Even when you get your case designated catastrophic, insurance companies still try to convince you that your temporary total disability benefits will stop when you reach retirement age. The insurance companies try to do this to convince you that you should take less money to settle your case.
There is a law that does talk about catastrophic designation and retirement age. That law is O.C.G.A. § 34-9-200.1(g)(6)(B). It became effective July 1, 2005. It provides:
- Once an employee who is designated as having a catastrophic injury under this subsection has reached the age of eligibility for retirement benefits as defined in 42 U.S.C. section 416(1), as amended March 2, 2004, there shall arise a rebuttable presumption that the injury is no longer a catastrophic injury;
From just reading this law, it appears that you will lose your workers’ compensation benefits at Social Security retirement age. But, as the old saying goes, appearances can be deceiving.
Insurance companies have suggested that the intent of the Georgia workers’ compensation law was to take away income benefits at Social Security retirement age. Otherwise, a catastrophically injured worker can continue to receive benefits for life.
But, is that really the intent? There is something wrong with taking those benefits away from catastrophically injured workers. Many people now work well beyond Social Security retirement age. When their workers’ compensation injury prevents them from doing that, they should continue to receive benefits.
How can I prevent my benefits from stopping?
Even if an insurance company tries to stop your benefits, there are a number of legal arguments that a workers’ compensation attorney can make to show that the insurance company’s position is not correct.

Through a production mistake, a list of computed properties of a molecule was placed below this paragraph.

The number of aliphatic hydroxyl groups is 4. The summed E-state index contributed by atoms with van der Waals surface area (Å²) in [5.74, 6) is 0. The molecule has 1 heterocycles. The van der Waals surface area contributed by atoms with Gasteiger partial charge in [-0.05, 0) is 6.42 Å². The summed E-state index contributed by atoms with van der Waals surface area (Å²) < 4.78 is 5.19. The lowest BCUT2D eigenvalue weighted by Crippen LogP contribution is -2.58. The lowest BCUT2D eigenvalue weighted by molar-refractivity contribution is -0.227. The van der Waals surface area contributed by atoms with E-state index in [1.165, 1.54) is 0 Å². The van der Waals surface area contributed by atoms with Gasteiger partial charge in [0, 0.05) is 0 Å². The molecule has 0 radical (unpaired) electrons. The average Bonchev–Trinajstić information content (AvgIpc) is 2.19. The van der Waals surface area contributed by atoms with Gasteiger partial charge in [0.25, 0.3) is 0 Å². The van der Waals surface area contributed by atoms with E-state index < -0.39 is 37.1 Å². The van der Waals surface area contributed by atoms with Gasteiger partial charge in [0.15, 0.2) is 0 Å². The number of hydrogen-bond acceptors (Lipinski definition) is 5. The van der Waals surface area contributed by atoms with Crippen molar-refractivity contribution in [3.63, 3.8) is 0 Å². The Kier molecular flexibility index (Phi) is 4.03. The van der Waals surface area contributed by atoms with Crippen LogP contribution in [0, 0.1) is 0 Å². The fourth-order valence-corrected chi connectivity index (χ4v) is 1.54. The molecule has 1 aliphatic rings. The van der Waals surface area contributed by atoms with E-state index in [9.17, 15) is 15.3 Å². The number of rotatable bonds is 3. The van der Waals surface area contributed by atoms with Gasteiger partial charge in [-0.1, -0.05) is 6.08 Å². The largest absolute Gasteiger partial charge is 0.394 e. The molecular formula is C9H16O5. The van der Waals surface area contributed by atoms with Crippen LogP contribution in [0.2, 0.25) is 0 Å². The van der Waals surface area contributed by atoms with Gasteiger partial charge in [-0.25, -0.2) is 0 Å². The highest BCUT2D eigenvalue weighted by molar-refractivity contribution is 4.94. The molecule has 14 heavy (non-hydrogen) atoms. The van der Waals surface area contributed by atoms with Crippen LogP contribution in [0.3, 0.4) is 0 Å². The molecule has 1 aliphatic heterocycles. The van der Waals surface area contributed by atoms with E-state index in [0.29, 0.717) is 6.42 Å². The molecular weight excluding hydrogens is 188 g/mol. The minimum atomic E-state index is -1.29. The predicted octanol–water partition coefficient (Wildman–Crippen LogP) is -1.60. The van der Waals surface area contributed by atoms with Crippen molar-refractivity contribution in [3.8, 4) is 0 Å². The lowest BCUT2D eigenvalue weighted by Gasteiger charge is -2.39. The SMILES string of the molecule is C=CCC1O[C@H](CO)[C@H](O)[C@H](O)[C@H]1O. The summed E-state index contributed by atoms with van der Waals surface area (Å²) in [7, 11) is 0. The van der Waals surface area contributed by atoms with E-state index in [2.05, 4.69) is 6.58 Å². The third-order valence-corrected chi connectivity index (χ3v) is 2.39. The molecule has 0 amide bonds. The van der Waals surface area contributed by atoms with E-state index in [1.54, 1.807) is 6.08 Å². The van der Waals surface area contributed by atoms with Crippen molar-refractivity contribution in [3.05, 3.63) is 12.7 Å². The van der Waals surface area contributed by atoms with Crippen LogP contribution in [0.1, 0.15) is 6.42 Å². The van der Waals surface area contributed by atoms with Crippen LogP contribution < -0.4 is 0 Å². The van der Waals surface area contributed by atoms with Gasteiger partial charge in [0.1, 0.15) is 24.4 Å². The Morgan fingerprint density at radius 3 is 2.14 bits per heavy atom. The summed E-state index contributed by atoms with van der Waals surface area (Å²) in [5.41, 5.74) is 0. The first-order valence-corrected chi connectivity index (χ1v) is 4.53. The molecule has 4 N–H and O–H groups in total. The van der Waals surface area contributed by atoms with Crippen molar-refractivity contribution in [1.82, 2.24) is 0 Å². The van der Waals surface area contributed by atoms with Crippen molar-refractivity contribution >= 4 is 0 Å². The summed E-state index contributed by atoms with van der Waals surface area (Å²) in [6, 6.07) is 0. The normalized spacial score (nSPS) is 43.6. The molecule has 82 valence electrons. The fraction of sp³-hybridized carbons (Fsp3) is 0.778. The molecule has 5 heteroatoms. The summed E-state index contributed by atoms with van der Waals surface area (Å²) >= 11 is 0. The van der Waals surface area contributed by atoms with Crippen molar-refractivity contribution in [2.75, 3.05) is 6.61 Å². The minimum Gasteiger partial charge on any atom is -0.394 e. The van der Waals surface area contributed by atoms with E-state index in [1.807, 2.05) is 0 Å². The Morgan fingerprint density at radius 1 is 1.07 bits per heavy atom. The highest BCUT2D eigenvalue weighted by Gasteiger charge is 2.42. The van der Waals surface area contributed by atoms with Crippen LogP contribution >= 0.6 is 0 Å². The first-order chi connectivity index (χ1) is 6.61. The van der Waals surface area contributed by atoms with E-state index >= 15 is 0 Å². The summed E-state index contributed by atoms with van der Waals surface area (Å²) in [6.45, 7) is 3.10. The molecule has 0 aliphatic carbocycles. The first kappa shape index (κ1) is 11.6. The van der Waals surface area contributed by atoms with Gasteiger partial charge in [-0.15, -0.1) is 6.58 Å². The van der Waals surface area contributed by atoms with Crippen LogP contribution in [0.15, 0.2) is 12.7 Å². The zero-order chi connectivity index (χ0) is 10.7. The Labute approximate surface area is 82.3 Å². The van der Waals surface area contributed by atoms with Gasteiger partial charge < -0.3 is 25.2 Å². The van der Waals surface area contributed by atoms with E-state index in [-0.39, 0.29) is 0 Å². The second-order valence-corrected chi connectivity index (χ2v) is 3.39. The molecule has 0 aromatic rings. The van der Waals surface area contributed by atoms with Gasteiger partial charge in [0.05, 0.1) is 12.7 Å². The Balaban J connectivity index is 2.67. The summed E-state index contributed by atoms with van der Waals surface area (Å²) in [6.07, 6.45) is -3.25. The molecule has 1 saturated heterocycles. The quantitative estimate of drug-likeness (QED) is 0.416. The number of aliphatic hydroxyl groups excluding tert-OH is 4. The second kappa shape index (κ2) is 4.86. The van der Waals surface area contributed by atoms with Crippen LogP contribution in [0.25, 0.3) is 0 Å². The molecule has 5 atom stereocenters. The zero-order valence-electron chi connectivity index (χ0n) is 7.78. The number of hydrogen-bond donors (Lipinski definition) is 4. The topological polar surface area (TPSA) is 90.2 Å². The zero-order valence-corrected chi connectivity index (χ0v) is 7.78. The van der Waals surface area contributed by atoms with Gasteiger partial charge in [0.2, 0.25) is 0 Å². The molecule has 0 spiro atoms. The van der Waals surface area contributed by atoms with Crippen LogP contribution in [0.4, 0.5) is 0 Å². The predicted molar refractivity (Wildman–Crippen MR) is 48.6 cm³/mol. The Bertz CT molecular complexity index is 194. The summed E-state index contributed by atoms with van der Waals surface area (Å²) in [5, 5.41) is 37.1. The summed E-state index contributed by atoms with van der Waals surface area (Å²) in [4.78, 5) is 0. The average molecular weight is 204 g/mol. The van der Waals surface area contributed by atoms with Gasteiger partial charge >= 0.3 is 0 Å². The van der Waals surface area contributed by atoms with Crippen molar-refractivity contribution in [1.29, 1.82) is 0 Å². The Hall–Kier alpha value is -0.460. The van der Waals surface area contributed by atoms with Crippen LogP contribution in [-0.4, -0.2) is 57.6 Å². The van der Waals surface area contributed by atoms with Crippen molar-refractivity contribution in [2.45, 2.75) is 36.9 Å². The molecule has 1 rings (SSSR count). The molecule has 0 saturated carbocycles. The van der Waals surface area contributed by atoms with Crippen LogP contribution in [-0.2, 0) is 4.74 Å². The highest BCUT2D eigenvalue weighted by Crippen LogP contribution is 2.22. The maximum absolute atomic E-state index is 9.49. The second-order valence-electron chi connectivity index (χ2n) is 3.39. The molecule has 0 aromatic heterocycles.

Also, the language from O.C.G.A. §34-9-200.1(g)(6)(B) only creates a “rebuttable presumption” that the injury is no longer catastrophic. Basically, “rebuttable presumption” is a technical legal term. It means that the law is going to assume that your injury is no longer catastrophic unless you prove otherwise.
But you can prove otherwise, and you should almost always try to do so.
Getting help with a catastrophic designation
Catastrophic designation is a very complicated area of the Georgia workers’ compensation law. You do not have to have an attorney to handle any part of your workers’ compensation case, but this is an area of the law where you are almost certainly making a mistake if they do not get an attorney. There are simply too many pitfalls in proving your catastrophic case for it to be a good decision to try to do it on your own.
Before you call up an attorney and hire them, it is usually a good idea to talk to them about your case and find out how they would be able to help you. Our firm offers free consultations with me and our other workers’ compensation attorneys. I think they are helpful but you probably want to find out more before you set one up. Read this article to find out what a free consultation is, what you will find out, and how long it will take.
Jason Perkins is an attorney who specializes in representing injured workers. He regularly blogs about Georgia’s workers’ compensation system and issues that are important to injured workers and their families.
You can subscribe to his Georgia Workers Compensation channel on YouTube.